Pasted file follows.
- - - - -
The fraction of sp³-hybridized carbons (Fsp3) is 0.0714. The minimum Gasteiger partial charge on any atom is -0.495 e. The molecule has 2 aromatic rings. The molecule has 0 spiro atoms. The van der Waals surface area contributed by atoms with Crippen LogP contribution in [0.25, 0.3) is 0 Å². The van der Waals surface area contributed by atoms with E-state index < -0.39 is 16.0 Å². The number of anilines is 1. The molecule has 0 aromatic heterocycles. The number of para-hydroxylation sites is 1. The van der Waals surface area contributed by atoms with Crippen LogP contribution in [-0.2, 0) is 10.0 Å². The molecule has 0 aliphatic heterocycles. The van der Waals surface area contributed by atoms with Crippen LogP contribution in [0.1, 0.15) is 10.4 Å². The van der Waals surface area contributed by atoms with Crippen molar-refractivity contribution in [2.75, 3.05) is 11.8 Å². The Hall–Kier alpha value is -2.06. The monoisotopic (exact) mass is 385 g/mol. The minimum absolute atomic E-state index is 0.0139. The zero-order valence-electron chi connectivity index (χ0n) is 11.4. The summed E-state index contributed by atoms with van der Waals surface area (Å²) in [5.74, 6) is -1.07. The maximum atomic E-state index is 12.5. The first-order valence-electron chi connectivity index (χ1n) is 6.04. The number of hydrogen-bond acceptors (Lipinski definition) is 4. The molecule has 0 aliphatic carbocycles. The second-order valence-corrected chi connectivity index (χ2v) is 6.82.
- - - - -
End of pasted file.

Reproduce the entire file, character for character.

The fraction of sp³-hybridized carbons (Fsp3) is 0.0714. The minimum Gasteiger partial charge on any atom is -0.495 e. The molecule has 2 aromatic rings. The molecule has 0 spiro atoms. The van der Waals surface area contributed by atoms with Crippen LogP contribution in [0.25, 0.3) is 0 Å². The van der Waals surface area contributed by atoms with E-state index < -0.39 is 16.0 Å². The number of anilines is 1. The molecule has 0 aromatic heterocycles. The number of para-hydroxylation sites is 1. The van der Waals surface area contributed by atoms with Crippen LogP contribution in [-0.2, 0) is 10.0 Å². The molecule has 0 aliphatic heterocycles. The van der Waals surface area contributed by atoms with Crippen LogP contribution in [0.1, 0.15) is 10.4 Å². The van der Waals surface area contributed by atoms with Crippen molar-refractivity contribution in [2.75, 3.05) is 11.8 Å². The Hall–Kier alpha value is -2.06. The monoisotopic (exact) mass is 385 g/mol. The minimum absolute atomic E-state index is 0.0139. The zero-order valence-electron chi connectivity index (χ0n) is 11.4. The summed E-state index contributed by atoms with van der Waals surface area (Å²) in [5.74, 6) is -1.07. The maximum atomic E-state index is 12.5. The first-order valence-electron chi connectivity index (χ1n) is 6.04. The number of hydrogen-bond acceptors (Lipinski definition) is 4. The molecule has 0 aliphatic carbocycles. The second-order valence-corrected chi connectivity index (χ2v) is 6.82.